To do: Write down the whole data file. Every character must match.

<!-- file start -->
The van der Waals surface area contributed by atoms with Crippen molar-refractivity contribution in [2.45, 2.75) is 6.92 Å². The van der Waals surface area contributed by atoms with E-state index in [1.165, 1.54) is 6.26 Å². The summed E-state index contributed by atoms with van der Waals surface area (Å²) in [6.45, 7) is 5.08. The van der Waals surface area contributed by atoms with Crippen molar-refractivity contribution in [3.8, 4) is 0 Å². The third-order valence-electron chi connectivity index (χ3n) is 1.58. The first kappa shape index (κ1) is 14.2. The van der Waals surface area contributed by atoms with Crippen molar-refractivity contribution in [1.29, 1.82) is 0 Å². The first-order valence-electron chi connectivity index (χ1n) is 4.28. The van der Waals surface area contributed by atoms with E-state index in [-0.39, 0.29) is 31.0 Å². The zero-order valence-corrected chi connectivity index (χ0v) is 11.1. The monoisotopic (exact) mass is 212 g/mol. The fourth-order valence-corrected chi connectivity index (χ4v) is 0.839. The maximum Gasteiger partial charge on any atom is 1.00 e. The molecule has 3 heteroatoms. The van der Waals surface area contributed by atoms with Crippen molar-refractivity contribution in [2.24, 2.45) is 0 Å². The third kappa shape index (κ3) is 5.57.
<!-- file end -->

The van der Waals surface area contributed by atoms with Crippen molar-refractivity contribution in [2.45, 2.75) is 6.92 Å². The van der Waals surface area contributed by atoms with E-state index in [1.165, 1.54) is 6.26 Å². The summed E-state index contributed by atoms with van der Waals surface area (Å²) in [6.45, 7) is 5.08. The van der Waals surface area contributed by atoms with Crippen molar-refractivity contribution in [3.8, 4) is 0 Å². The third-order valence-electron chi connectivity index (χ3n) is 1.58. The first kappa shape index (κ1) is 14.2. The van der Waals surface area contributed by atoms with Crippen molar-refractivity contribution in [1.29, 1.82) is 0 Å². The first-order valence-electron chi connectivity index (χ1n) is 4.28. The van der Waals surface area contributed by atoms with E-state index in [-0.39, 0.29) is 31.0 Å². The zero-order valence-corrected chi connectivity index (χ0v) is 11.1. The monoisotopic (exact) mass is 212 g/mol. The fourth-order valence-corrected chi connectivity index (χ4v) is 0.839. The maximum Gasteiger partial charge on any atom is 1.00 e. The molecule has 3 heteroatoms. The van der Waals surface area contributed by atoms with Crippen molar-refractivity contribution in [2.24, 2.45) is 0 Å². The third kappa shape index (κ3) is 5.57.